Land that was formerly part of the Ponderosa Golf Course in Glyndon has coughed up a large number of bison bones and dart tips that are between 800 to 2,000 years old, writes Helmut Schmidt of the Moorhead Forum. A previous dig in the area found bones and tools at least 8,000 years old, but for this dig, Minnesota State University Moorhead anthropology professor George Holley and three undergraduate students dug about 700 holes a foot wide and a foot and a half deep. They found “bags and bags of bones,” dart points and tools. Life for humans in the area at that time wasn’t idyllic. Holley said the Late Woodlands people would drive multiple darts into bison, then chased them until blood loss weakened the animal. Kind of like bringing down a lion in 21st-century Zimbabwe.
You think those bones and tools are old, take a look at the study released that says Le Sueur County’s facilities are in need of millions of dollars in upgrades. Suzanne Rook of the Le Center Leader writes that the tab could be between $32 million to $34 million. The county hired consultants BVK Group to assay the situation, and they said the biggest need is the public works shop in Le Sueur, built in 1958. The study says the Le Sueur and Le Center shops have outlived their useful lives and need major upgrades that include building replacement and site reconfigurations. The county jail, which is about 33 years old, is poorly laid out, has narrow corridors and poor sight lines, which is “potentially dangerous to staff and has inherent security risks,” according to the study. Also, the consultants recommend adding space at the county courthouse to fix the already cramped space and to anticipate an increase in employees over the next 15 years.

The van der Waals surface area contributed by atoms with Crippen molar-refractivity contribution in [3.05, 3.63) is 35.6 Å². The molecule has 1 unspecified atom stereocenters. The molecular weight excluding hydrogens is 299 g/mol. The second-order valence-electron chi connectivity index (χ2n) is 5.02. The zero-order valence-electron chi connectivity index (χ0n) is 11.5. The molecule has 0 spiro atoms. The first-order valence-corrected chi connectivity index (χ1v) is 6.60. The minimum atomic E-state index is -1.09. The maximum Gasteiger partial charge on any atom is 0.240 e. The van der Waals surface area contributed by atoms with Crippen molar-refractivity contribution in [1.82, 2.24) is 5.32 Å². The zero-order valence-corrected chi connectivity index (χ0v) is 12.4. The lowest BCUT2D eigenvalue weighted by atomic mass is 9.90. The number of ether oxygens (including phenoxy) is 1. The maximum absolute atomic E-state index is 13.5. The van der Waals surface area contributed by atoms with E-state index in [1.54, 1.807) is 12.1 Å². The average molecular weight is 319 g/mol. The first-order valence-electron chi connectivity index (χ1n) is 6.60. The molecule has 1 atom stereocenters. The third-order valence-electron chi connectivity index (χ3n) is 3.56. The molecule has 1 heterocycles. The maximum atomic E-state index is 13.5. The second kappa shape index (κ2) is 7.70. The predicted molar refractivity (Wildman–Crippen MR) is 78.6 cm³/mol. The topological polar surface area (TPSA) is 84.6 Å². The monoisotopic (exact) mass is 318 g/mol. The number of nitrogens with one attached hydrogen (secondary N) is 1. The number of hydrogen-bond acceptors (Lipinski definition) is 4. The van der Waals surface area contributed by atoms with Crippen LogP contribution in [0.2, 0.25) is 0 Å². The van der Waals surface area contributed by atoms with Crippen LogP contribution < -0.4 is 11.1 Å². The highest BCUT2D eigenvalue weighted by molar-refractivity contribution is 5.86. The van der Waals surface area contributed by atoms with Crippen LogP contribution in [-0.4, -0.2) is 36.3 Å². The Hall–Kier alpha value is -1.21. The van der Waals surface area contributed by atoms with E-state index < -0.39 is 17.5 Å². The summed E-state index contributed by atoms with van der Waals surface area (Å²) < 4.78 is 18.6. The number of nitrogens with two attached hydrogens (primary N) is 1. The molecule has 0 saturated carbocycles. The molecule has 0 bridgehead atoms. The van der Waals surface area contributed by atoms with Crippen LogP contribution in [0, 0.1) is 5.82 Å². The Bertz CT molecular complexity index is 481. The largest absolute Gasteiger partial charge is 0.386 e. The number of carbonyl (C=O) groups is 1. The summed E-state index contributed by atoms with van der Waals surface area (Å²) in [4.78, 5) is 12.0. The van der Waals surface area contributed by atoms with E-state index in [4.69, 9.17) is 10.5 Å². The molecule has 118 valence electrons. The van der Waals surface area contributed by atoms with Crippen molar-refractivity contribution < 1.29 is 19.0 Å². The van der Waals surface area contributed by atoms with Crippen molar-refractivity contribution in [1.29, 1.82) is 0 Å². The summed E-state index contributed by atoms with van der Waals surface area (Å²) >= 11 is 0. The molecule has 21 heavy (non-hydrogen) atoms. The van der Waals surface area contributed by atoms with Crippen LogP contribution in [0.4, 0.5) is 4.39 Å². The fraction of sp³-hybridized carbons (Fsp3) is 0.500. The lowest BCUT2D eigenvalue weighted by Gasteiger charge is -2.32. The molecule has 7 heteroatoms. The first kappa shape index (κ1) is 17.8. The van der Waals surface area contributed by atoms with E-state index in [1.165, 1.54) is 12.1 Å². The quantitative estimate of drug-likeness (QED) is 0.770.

Brad Phenow of the Faribault paper tells the story of the local dentist who has a name that is similar to everyone’s favorite Zimbabwean lion slayer, Walter Palmer of Eden Prairie. The phones have been ringing off the hook at the office of Faribault-based dentist Todd Palmer, who is no relation or affiliation to Walter. Annie Quast, with the Faribault-based Palmer Dental, said Todd is on a previously planned vacation, but confirmed there is no relation or affiliation. Newspaper letters and Facebook posts are working to keep this Palmer’s name out of the mud. “Great dentist and dental team. Very friendly and caring towards patients, and it is very unfortunate for them to be mixed up with another dentist/dental office,” reads one post.
The Owatonna People’s Press briefly detailed the circumstances surrounding a May sting operation in which 20 people were arrested for soliciting sex. Police posted an ad online to meet customers for sex in an Owatonna hotel. They received 1,200 responses in four days. One of the suspects, Mark Hinsch, 59, of Waltham, Iowa, allegedly told police he had never been arrested for anything like this before, yet a background check found a 2011 arrest for prostitution in Olmstead County. Gary Percival, 29, of Minneapolis, allegedly agreed to bring “10 friends … crispy Benjamins” to the hotel. Upon placing said friends on the nightstand, he was arrested and will appear in court on Wednesday. Franklin Voeltz of Austin allegedly agreed to pay $300 for an hour of sex with both women, then wanted to include his wife, Rebecca Voeltz. They were arrested when Franklin Voeltz allegedly put the money on the dresser. Both are scheduled to appear in court Wednesday. All the suspects are charged with a gross misdemeanor punishable by one year imprisonment and $3,000 in fines.